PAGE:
# how to iterative tree traversal

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I have a tree data structure that I use for my scene graph that I traverse each frame to update 20.000 nodes, I am currently doing the typical recursive traversal but probably it would be quicker if I converted the recursive traversal in an iterative one, does anyone have any hint on how to do that? Here is how my data structure looks like:
class Node
{
public:

... some data ...

std::vector<Node*> Children;
};

void do_something_before(Node*)
{
...
}

void do_something_after(Node*)
{
...
}

// function to translate into an iterative one

void traverse(Node* node)
{
do_something_before(node);

for(int i=0; i<node->Children.size(); ++i )
traverse(node->Children);

do_something_after(node);
}

Thanks

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No, it wouldn't be quicker. The traversal is insignificant compared to the work done on individual nodes anyway. If you really wanted, you could turn it into an O(1) algorithm in terms of memory usage by using parent pointers, instead of a stack, but this wouldn't speed up things one bit.

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Quote:
 Original post by Michele Bosiprobably it would be quicker if I converted the recursive traversal in an iterative one

Unlikely. Anyways, if you want to do depth-first graph traversal, you need to use a stack. In the case of recursion, this is implicit; the stack used is the call stack. For iteration, you'll need to keep an actual stack around. The algorithm is as follows.

push the root node onto the stackWhile the stack is not empty:  pop a node off the top of the stack  push the children onto the stack  do any node drawing stuff you like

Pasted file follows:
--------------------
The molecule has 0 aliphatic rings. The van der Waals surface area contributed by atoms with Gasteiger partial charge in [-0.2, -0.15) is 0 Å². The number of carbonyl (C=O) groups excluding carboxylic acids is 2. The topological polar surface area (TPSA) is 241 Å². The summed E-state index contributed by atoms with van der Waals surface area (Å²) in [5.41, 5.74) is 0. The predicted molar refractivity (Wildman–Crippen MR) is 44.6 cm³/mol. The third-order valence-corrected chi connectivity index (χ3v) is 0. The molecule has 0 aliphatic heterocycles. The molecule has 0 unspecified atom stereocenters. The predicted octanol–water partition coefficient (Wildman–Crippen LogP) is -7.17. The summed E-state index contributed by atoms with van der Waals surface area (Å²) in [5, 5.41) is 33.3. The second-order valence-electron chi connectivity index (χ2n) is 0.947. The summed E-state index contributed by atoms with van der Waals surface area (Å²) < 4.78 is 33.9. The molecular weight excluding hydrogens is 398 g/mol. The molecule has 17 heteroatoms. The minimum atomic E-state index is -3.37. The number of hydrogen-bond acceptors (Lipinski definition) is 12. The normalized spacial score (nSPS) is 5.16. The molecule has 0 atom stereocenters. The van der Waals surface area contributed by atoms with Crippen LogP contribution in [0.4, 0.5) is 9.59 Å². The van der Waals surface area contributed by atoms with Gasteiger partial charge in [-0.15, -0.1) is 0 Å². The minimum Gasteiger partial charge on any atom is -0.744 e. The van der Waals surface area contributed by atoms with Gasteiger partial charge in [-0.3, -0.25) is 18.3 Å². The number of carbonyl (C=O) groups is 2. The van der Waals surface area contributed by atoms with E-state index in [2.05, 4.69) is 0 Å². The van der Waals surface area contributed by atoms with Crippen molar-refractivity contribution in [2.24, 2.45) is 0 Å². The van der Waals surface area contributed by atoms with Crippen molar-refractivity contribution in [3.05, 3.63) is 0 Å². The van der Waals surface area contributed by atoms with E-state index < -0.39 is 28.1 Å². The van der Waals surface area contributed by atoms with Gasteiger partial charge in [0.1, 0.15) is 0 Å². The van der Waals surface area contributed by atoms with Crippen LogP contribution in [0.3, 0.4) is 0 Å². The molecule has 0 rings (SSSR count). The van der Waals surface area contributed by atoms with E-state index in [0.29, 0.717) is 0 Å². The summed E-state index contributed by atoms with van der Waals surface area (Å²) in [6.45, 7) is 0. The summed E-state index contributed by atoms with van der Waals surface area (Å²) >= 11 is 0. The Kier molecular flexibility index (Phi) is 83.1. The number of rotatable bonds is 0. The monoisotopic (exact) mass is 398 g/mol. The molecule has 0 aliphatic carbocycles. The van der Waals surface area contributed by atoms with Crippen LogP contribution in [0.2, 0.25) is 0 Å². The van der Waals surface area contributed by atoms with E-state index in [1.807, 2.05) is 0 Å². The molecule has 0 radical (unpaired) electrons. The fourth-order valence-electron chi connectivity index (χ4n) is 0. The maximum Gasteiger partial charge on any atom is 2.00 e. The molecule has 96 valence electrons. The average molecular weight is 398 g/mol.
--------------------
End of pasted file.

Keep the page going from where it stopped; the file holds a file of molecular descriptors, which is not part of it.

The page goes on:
The do_something_before() is trivial to add to this. The do_something_after(), not so much. Probably the easiest way to implement it is to allow a Node to detect when it is the last child of its parent; it can then handle that stuff. The alternative is to have a second stack of indices into the first stack, so you can tell when a particular subtree is completed.

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Thank you guys, it seems that the solution is quite complex and probably now worth the time spent on it :(

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You might find that the best gain you can easily get out of such an algorithm is to allocate your Node objects from a pool or a pre-allocated array, thus making more effective use of the memory cache when traversing the tree. Obviously it also helps if you can keep the Nodes as small as possible.

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Thanks Kylotan, also from other tests I did it turned out that at the level of performances the code is the cache friendliness of the data structures becomes quite important, its easy to see also if one adds some dummy data to the node and does some timings. This is surely the direction I will go and forget about iterative node traversal (for now).

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